Tuesday, February 28, 2017

Game Talk #13: Area 51

I had to admit that as a young child, I was obsessed with the idea of Area 51. I mean, it's such an enigma. I've always been in love with the idea of conspiracies and hidden truths and creepy monsters being experimented on and government cover ups. Now, I did love the Area 51 arcade shooter games, but that was more because of the gameplay. It was just fun as hell and I almost never got to experience it.

Technically speaking, this game, made by Midway and released in 2005, is a canonical reboot of those arcade shooter games.

As another example of my love of Area 51, my first day in eighth grade was spent reading Area 51 by Bob Mayer. I read the whole damn nine book series at least twice. Probably more than twice.

So when I saw that trailer for Area 51 packaged with Psi Ops, I was like:

So obviously I got it as soon as I could. I remember having dreams about playing this damn game. That's how much I wanted to play it.

Unfortunately, I can't honestly remember how I felt about it when I played it. I know that I enjoyed it and I got about three quarters of the way through the game, but then I stopped for some reason.

So I'll tell you what I thought about it this time through, since I purchased it last year and played through the whole thing this time around.

Let's start with the basics. It's a first person shooter and it must have been a big deal when it came out because it featured the voices of David Duchovny, Marilyn Manson and Powers Boothe, with Duchovny voicing the main character.

In the game, you play Ethan Cole, a member of a military trained hazmat squad. Officially, you and your other three teammates are called in to Area 51, which is now in lockdown, to find another hazmat squad that has gone missing. As you penetrate the subterranean portions of the legendary Area 51, you find the scattered remnants of the base's internal security forces and science personnel, who are besieged by a seemingly unstoppable onslaught of mutant horrors. As you push further into the base, you discover that nothing is as it seems and an apparently simple mission suddenly becomes a gruesome struggle for survival.

There's a lot I like about this game.

Right away, it seems very cinematic. The intro plays a little like a movie, with the names of the primary voice actors intercut with some badass shots of the protagonist gearing up and heading for Area 51. It framed the game nicely and got me amped to play.

There's a lot of cool stuff sprinkled throughout the game, a lot of collectibles. You can find a great deal of conspiracy theory stuff, like where crop circles came from and the reality of the moon landing and flying saucers.

The gameplay was usually varied enough to keep it interesting and they weren't stingy with the story. You usually got another piece of it fairly often, not a lot, but enough to keep you going. Also, there were these cool little commentaries from the protagonist in between each chapter, although sometimes the dialogue got a little poor or corny.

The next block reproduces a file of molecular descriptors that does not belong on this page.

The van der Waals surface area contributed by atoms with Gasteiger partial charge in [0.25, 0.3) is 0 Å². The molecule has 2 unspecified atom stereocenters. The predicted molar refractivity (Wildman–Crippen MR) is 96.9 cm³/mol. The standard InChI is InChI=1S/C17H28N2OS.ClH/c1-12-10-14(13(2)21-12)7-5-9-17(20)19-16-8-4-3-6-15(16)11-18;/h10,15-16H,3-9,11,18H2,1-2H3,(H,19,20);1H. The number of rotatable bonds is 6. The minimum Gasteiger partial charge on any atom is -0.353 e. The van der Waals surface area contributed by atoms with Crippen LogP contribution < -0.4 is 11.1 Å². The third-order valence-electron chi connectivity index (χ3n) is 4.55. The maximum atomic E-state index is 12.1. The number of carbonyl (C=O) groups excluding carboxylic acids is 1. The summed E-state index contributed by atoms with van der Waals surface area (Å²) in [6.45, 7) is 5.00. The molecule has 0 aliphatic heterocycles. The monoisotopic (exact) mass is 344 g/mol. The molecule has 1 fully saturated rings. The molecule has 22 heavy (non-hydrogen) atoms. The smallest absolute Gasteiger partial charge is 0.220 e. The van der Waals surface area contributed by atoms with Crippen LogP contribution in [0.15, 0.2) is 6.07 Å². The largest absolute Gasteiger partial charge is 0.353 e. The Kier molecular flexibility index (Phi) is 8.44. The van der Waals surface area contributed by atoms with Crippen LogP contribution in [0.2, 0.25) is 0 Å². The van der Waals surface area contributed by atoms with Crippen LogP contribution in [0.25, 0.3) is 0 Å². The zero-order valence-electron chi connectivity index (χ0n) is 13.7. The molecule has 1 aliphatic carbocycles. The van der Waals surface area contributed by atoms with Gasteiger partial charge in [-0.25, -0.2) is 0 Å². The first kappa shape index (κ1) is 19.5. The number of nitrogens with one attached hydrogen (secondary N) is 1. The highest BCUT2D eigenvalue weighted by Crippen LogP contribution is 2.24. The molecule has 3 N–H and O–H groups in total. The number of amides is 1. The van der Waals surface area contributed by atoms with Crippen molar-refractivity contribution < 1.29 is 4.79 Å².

Also, I didn't feel cheated by the game really. It was a solid overall campaign experience. It felt like a full game. I'm not sure how long it took me to beat, (I couldn't find any kind of runtime calculator and I'm terrible at keeping track of time while playing), but overall it felt like a satisfying amount of campaign.

There was a multiplayer mode, but I never tried it and obviously can't anymore so I don't know how it turned out.

I do wish they would have put in campaign co-op, though. That would have made the game a lot more fun.

Now, some things I want to complain about.

The game is too dark fairly frequently and there's no way to change the brightness of the game. A couple things that should be fucking mandatory on games: subtitles, volume control and fucking brightness control. Psi Ops had this
problem too, even worse than Area 51.

One thing that I don't really have a good grasp on is the controls. They got the job done but I felt like they could have been a lot better. A lot tighter. But I don't know if these controls were good for the time and I'm just spoiled by our amazing controls nowadays or if they were lame back then, too. I can for sure say they're worlds better than fucking Psi Ops.

Also, the story itself is a little incoherent. I mean, at one point, all these bad guys with guns start showing up and there's no real explanation for them. I guess they're the Illuminati? There's hardly even any kind of like 'announcement' for them. I mean, normally, when a new enemy emerges, there's like a cut-scene or something. Maybe there was but if there was it didn't leave an impression.

The biggest disappointment of the game is honestly that it didn't take off. Technically, there was a sequel, Blacksite: Area 51, but it seems to have about as much to do with this game as this game did with the arcade shooters. And clearly they were planning to do a lot with it. Even before the game came out, they had announced that fucking Paramount Pictures were going to release a movie adaptation!

So what happened?

I don't know but I imagine it must have been poor sales. This could have been a cool franchise, just like Psi Ops could have been, and it's obvious that the game designers had a lot more ideas and potential, but I guess it just wasn't meant to be.

So, just like last review, if you find a cheap copy of the game, give it a play.

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